Latvia to promote EU trade and sustainable development

The EU's global standing impacts directly on its security and prosperity, explains Edgars Rinkēvičs.

By Edgars Rinkevics

15 Dec 2014

For several years, Latvia has been preparing to chair the European council working groups and to reach a common understanding with other EU institutions when decisions have to be made. The Latvian presidency will work to improve the competitiveness of the European Union by promoting activities that generate growth, investment and jobs. In parallel, Latvia will encourage the application of digital technologies in a way that is more comprehensive than ever before.

We would like to see the EU become 'digital by default', increasing the speed and efficiency of transactions and communication. We want to see Europe's information, business, banking, and public services profit from a borderless digital environment, and be able to take advantage of it at every opportunity. Our motto is 'competitive Europe, digital Europe, engaged Europe'. This means that the EU will pursue objectives not only in multilateral fora and around our globalised world, but also through trade, development and cooperation.

"Promotion of trade and development cooperation projects will be of benefit not only to the EU but also to our partners"

I am looking forward to working closely with Federica Mogherini, the high representative for foreign affairs and security policy, and colleagues from the European external action service. We will strive to improve engagement with transatlantic allies, with central Asian and eastern partnership neighbours, and with strategic partners across the world. The security and prosperity of the EU is directly linked to its role and influence in global affairs, and that influence and ability to face challenges will be aided by striving for consensus in foreign policy.

Promotion of trade and development cooperation projects will be of benefit not only to the EU but also to our partners. Dynamic trade and development assistance and constructive cooperation between regions and countries can multiply opportunities for people and businesses in other parts of the world. Consequently, our vision of an engaged Europe is one that is aware of what is going on around it, concerned about our partners, both outward and forward-looking.

Latvia has always believed in a rules-based multilateral trading system. In terms of trade, Latvia will be working on behalf of all EU stakeholders to enhance competitiveness and openness of the internal market. We will stand up for the EU's rights under existing rules while advocating access to world markets.

Latvia's presidency will pursue further progress in the world trade organisation's multilateral negotiations, including accession talks. Moreover, we support the fast-tracking of the commission-led negotiations on the transatlantic trade and investment partnership with the US as this agreement will strengthen our business ties. The EU-Japan trade agreement should be advanced too, while we also hope that the agreement between the EU and Ecuador can be signed and provisionally applied during the Latvian presidency. We will seek consent from the parliament to conclude the EU-Canada comprehensive economic and trade agreement by mid-2015. While providing the platform for Europe's return to growth, these trade agreements also have a geostrategic value and will raise the EU's profile on the world stage.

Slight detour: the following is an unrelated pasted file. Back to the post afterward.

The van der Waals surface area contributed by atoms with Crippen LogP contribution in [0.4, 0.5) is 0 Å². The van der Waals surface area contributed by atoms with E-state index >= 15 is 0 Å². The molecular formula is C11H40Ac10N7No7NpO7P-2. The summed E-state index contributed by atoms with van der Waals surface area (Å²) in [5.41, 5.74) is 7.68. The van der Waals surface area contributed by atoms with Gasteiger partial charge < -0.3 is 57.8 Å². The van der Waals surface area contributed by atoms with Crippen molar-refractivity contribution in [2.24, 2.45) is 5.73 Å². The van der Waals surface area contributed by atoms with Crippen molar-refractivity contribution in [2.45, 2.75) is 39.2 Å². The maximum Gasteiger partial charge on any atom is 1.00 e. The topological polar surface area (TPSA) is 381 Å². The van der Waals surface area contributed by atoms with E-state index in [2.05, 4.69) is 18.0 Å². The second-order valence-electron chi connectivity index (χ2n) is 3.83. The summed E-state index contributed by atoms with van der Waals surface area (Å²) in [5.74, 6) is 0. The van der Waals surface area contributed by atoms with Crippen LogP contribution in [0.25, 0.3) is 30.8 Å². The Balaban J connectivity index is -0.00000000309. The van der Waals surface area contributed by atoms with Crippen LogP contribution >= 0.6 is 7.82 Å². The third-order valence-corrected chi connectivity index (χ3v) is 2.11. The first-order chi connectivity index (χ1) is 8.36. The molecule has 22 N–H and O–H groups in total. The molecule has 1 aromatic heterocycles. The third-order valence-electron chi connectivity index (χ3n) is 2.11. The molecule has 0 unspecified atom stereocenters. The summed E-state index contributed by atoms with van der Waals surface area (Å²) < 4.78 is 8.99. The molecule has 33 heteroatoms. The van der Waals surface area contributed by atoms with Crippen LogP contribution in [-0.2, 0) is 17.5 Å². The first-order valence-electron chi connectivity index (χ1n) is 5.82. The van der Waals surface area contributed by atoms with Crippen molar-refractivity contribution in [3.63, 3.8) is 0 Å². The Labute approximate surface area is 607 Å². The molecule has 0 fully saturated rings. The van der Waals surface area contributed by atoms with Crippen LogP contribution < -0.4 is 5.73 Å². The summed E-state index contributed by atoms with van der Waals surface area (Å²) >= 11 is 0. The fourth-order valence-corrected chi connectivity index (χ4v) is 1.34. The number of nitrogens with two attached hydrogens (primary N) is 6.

"The security and prosperity of the EU is directly linked to its role and influence in global affairs, and that influence and ability to face challenges will be aided by striving for consensus in foreign policy"

The millennium development goals are expiring in 2015, and all of us will be pressed to consider and agree upon a universal post-2015 framework for sustainable development and poverty eradication. Therefore, the Latvian presidency will work to position the EU as a major development policy player with a powerful voice in intergovernmental negotiations on the new development goals. If all dimensions of sustainable development, including those that are economic, social and environmental, are integrated in a balanced manner, I am convinced that the new agenda can make a visible and positive impact. The policy framework should also include human rights, good governance, rule of law and gender equality. Latvia will place high importance on these issues during our presidency, not only in the context of development cooperation, but also from the standpoint of the EU's internal affairs. Building a society where all are capable and able to partake of its fruits is not feasible without respect for human rights and rule of law.

In relation to the discussions on sustainable development goals, Latvia's presidency will work to forge an ambitious position for the third international conference on financing for development in July 2015. National ownership, policy coherence and effectiveness of policy implementation, as well as monitoring and accountability, must be present and implicit in the EU's position.

I look at the Latvian presidency of the council of the European Union as a special opportunity for a member state to prove its worth. We will work hard, and show our commitment to agreed goals while also pushing the envelope and placing an emphasis on new directions that can make the EU succeed in the long run.

The Latvian presidency comes at a pivotal and decisive moment in the history of global development policy and Latvia is ready to promote the European Union's interests in this important field.


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